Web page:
Cannes 2013 Preview: Gatsby & World Cinema

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Each year our guest film correspondent Séamas McSwiney sends us special reports from the Cannes film festival. With decades of experience in film journalism, and work published in some top international publications, here he previews Cannes 2013:

Because it is Cannes, the stars will come out in broad daylight early on Wednesday evening. They will climb the red-carpeted steps of the Festival Palace to the firefly photo flashes and cries of Leonardo! Carey! Steven! Nicole! ...

The opening film is the 4th adaptation of the classic American novel, The Great Gatsby, a timely revisit of themes of financial excess and decadence of the 1920s. And though you may not have the chance to share the rare oxygen of the Lumiere Theatre with the Hollywood elite, you can see Baz Luhrmann's new spectacular 3D version of Gatsby nationwide just a day or two later at a cinema near you. Luhrmann's Gatsby was ready months ago but the studio decision was to wait for Cannes and open worldwide in the same week, thus taking full advantage of the planetary press binge and this unique red carpet photo op.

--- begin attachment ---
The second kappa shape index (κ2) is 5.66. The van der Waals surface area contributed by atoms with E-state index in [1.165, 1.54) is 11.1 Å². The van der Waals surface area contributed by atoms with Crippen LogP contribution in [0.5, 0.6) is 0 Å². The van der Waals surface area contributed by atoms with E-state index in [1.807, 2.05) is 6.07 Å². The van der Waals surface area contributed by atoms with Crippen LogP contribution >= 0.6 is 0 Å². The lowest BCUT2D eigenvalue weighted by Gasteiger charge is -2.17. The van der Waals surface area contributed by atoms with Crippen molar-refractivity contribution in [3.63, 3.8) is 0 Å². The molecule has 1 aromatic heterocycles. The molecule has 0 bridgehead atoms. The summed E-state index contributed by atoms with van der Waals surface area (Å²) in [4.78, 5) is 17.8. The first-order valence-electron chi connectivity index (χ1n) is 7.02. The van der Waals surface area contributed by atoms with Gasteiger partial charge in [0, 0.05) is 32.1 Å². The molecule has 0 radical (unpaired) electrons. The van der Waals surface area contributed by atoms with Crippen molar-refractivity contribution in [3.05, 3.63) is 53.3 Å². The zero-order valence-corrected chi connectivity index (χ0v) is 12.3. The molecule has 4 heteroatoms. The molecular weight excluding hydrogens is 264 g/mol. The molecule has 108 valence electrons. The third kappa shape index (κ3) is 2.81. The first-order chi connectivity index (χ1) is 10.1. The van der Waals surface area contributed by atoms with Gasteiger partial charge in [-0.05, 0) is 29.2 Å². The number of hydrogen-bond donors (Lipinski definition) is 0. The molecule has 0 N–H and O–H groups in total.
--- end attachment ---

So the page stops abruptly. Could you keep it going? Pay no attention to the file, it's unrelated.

Hollywood Meets World Cinema

Cannes is elitist and aristocratic, but it is also egalitarian in very important ways. In the official selection, alongside the commercial mastodons from Hollywood, are included normally unsung works of fine filmmaking, which though they might not reach quite the same level of hyper attention, do receive at least equal critical attention. Steven Spielberg is this year's jury president and among other luminaries he has Nicole Kidman at his side to make the choices.

While Los Angeles is the world capital cinema, for 12 days in May Cannes becomes the capital of World Cinema. Among the dozen or so invited categories and among the 1,000 or so films screened, there are invitations that deliberately set out to prove this. In the elite competition section, alongside the late offerings from the Coen Brothers, Stephen Soderberg and Roman Polanski are films from Chadian Mahamet-Saleh Haroun, Mexican Amat Escalante and the widely anticipated new film from the Persian Asghar Farhadi.

This time round Farhadi leaves his native Teheran and comes to Paris for Le Passé, the story of a divorce between an Iranian man and a Frenchwoman, played by Ahmad Moussa and Berenice Bejo. The latter famously appeared in The Artist, which was revealed in Cannes two years ago, winning best actor and went on to the best picture Oscar.

Get ready for a stellar two weeks.

We will be bringing regualr updates from the festival over the next fortnight.

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